There will not be a gate for entrance into heaven for American Christians, Evangelical Christians, Catholics, or Protestants. Their will not be gates per ethnicity or culture. Those are qualifications sinful people make up to either lift themselves up, tear others down, or some mixture thereof. No, in heaven there will be none of that foolishness! I love the beautiful picture from John’s vision of heaven in Revelation 7:

“After this I looked, and behold, a great multitude that no one could number, from every nation, from all tribes and peoples and languages, standing before the throne and before the Lamb, clothed in white robes, with palm branches in their hands, and crying out with a loud voice, ‘Salvation belongs to our God who sits on the throne, and to the Lamb!’”

Revelation 7:9-10

Everyone will be together. All those who are in Christ will stand before His throne. He will be the focus. Amen!

He is either “all, and in all” – or He ain’t. To paraphrase Ricky Bobby: if Jesus ain’t first, He’s last.

Wrapping Up

 Since today’s verses are transitioning from our last passage to what comes next, I am afraid that this might have come across a bit disjointed, so I want to clear things up a bit. To do so, there are two statements my pastor John Goldwater has made at Christ Community Church recently that stand out in my mind as I write this. Let me paraphrase them for you:

  1. There was a Sunday a while back where we had a noticeably large group of visitors. During the announcements, he told them that if they had come to Christ Community looking to see their social status raised by attending or are looking for some sort of worldly benefit they had come to the wrong place. He told them all we had to offer was Jesus and His gospel and that those looking for social capital would never find it with us.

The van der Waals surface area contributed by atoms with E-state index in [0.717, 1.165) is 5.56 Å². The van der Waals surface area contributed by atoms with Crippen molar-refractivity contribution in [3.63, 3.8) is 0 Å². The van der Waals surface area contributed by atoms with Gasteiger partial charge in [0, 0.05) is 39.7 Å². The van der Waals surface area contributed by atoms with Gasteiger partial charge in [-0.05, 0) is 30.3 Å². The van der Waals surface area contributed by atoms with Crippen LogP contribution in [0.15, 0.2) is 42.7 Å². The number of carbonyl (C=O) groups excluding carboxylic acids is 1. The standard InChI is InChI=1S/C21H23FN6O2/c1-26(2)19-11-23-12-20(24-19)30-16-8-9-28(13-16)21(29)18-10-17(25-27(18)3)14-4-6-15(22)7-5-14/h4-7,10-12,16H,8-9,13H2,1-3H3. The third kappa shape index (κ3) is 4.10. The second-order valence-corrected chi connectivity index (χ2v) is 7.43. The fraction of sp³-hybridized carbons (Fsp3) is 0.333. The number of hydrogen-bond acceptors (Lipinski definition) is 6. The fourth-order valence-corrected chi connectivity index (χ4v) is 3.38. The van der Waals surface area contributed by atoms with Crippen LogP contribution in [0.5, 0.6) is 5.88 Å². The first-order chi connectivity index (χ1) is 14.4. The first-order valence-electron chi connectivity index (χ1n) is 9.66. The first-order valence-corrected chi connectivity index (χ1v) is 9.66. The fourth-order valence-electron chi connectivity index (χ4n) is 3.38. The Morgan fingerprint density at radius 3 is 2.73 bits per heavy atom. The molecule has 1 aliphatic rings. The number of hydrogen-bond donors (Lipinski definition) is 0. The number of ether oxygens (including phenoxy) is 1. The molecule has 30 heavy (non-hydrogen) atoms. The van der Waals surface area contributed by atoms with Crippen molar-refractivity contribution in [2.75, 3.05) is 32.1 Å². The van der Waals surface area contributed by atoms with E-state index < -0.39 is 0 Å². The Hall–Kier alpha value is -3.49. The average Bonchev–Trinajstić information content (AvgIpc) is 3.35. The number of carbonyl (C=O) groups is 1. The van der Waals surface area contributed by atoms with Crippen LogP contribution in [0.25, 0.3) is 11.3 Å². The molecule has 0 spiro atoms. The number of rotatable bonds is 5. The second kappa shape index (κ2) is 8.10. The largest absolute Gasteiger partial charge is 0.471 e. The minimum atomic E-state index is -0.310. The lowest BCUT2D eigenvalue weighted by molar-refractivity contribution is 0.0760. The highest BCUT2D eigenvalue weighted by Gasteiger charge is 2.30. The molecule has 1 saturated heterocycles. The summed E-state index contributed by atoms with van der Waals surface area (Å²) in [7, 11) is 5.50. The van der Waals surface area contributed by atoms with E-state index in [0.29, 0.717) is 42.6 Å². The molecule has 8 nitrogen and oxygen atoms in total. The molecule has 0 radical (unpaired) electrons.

2. He is preaching through Matthew and was going through the passage where the Pharisees were angry at Jesus for healing a man on the Sabbath day (Matthew 12:1-14). As he talked about how the morally-elite and religiously-superior Pharisees were lecturing God Himself on what He should and should not have done, he reminded us that we do not have time to teach people how to act in church because that is all they will learn (acting). No, he reminded us that if we point them to Jesus – if we share His gospel with them, they can learn Christ, be saved, and Jesus will change their lives. All acting will do is teach lost, dead sinners how to hide how dead they are.

What Paul was doing for the Colossian church, and for believers today, is helping them to see that there is supposed to be a difference between those who have been saved – those who are in Christ – those who have been made alive by grace through faith in Christ alone – and those who are still dead. I hope you can see, beloved Sojourner, that there should not even be a comparison here much less confusion. We should be able to easily tell the difference between death and life. We should not be satisfied going back to the cemetery when Jesus is preparing a room for us in the Father’s house (John 14:1-6)!

But, sadly, we allow ourselves to be. “But that is not the way you learned Christ!” (Ephesians 4:20)

If someone taught you to act like a Christian but you have not been born again (John 3), you are dead in your trespasses. No amount of service or behavior or the Academy Award quality acting that even has your grandmama fooled will get you through the gate. Those who are not in Christ will not hear, “Well done my good and faithful servant” (Matthew 25:21) because they are not His servant. They will cry out that they had preached in the name of Jesus, done mighty works in the name of Jesus, and had even cast out demons in the name of Jesus (Matthew 7:22), but they had never believed in Jesus (Acts 4:12, Romans 10:9-10) – they had never called upon His name to save them (Romans 10:13). No, all acting will get is this declaration from Him: “I never knew you; depart from me, you workers of lawlessness” (Matthew 7:23).